PRECONCEIVED NOTIONS: COMMON MYTHS ABOUT A BARTER SYSTEM
Top Barter Myths
There are several myths that surround bartering. Let’s address some of the most prevalent.
Many people believe incorrectly that bartering exchanges are not taxable. In fact in the United States, these exchanges are taxable. Federal as well as state and local taxes are often applicable and must be paid on any barter transaction.
Argentina waived the taxes on barter agreements during their 2002 financial crisis and it is possible that other nations would follow their example. Of course, in Argentina and elsewhere, the tax status of a bartering arrangement depends on the transaction being reported. While you should report bartering deals for tax purposes as they are considered a taxable form of income, there is little the authorities can honestly do to track bartered deals. Furthermore, in a true survival situation, the powers that be are going to have a lot more to worry about than collecting taxes on barters and trades.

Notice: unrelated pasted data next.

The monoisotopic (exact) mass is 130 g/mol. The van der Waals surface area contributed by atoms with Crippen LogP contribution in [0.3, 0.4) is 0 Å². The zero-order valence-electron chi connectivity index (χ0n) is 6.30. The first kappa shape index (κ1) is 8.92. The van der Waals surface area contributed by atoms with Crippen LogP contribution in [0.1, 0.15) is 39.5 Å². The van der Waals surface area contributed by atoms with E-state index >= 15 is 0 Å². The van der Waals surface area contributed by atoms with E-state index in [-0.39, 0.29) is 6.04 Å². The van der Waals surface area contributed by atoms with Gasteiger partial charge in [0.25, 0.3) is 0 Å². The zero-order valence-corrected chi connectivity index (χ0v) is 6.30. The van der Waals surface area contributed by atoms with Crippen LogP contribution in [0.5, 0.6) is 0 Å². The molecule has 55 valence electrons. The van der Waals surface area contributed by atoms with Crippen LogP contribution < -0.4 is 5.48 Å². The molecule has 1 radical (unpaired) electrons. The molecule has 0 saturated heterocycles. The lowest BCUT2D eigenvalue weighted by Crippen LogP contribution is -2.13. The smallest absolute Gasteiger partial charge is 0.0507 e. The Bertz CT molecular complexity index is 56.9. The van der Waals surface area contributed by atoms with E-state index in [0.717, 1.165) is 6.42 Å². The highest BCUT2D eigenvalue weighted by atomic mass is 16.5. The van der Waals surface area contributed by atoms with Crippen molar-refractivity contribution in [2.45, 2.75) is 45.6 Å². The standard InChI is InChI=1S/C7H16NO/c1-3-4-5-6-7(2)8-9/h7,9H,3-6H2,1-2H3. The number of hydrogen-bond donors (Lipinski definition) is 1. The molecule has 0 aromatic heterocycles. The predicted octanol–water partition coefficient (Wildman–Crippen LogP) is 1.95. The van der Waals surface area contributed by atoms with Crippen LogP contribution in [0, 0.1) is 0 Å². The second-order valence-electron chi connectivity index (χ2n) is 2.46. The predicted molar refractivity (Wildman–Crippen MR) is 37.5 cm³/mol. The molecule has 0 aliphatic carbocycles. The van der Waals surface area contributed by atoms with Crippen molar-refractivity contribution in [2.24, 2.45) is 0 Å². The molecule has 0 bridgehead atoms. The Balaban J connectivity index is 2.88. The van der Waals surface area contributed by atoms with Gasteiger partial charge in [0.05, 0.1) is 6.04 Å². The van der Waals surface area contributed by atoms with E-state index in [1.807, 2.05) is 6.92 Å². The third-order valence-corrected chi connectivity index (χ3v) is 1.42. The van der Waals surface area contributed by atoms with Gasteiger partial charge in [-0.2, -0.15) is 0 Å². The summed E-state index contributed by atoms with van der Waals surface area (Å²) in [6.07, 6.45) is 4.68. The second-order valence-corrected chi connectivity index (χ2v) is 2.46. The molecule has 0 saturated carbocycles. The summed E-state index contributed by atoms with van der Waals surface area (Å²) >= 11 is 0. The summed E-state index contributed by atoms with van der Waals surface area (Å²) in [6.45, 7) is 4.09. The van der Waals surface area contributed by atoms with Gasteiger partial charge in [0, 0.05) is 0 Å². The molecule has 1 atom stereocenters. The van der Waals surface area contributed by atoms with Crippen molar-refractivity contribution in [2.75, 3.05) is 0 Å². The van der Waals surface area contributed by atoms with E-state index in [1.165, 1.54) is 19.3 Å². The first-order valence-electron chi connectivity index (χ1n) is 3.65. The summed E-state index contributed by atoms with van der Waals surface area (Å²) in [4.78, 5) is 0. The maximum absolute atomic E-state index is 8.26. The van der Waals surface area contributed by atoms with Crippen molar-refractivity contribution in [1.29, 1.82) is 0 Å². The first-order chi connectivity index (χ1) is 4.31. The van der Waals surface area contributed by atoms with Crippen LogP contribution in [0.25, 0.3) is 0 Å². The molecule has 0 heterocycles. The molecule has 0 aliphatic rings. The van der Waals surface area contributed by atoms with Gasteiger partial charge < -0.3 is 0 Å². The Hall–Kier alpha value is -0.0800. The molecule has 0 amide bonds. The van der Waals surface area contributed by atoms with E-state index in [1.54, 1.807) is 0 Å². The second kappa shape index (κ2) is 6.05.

Contrary to popular myth, bartering is not illegal.
People assume that bartering will drive up the expense when in fact the opposite is often true. Bartering takes out the middleman entirely in some instances, which can significantly reduce the total cost of the item.
Many people think of bartering as something that happened in the olden days before credit cards and the dollar bill. However, people everywhere still bargain, especially after natural disasters or during times of economic crisis. Both offline and online bartering communities are gaining ground every day.
Some people believe there must be a winner and a loser for bartering to occur but this is simply not true. The most rewarding bartering sessions are those in which both parties are able to obtain something they want by giving the other person a thing or service they desire.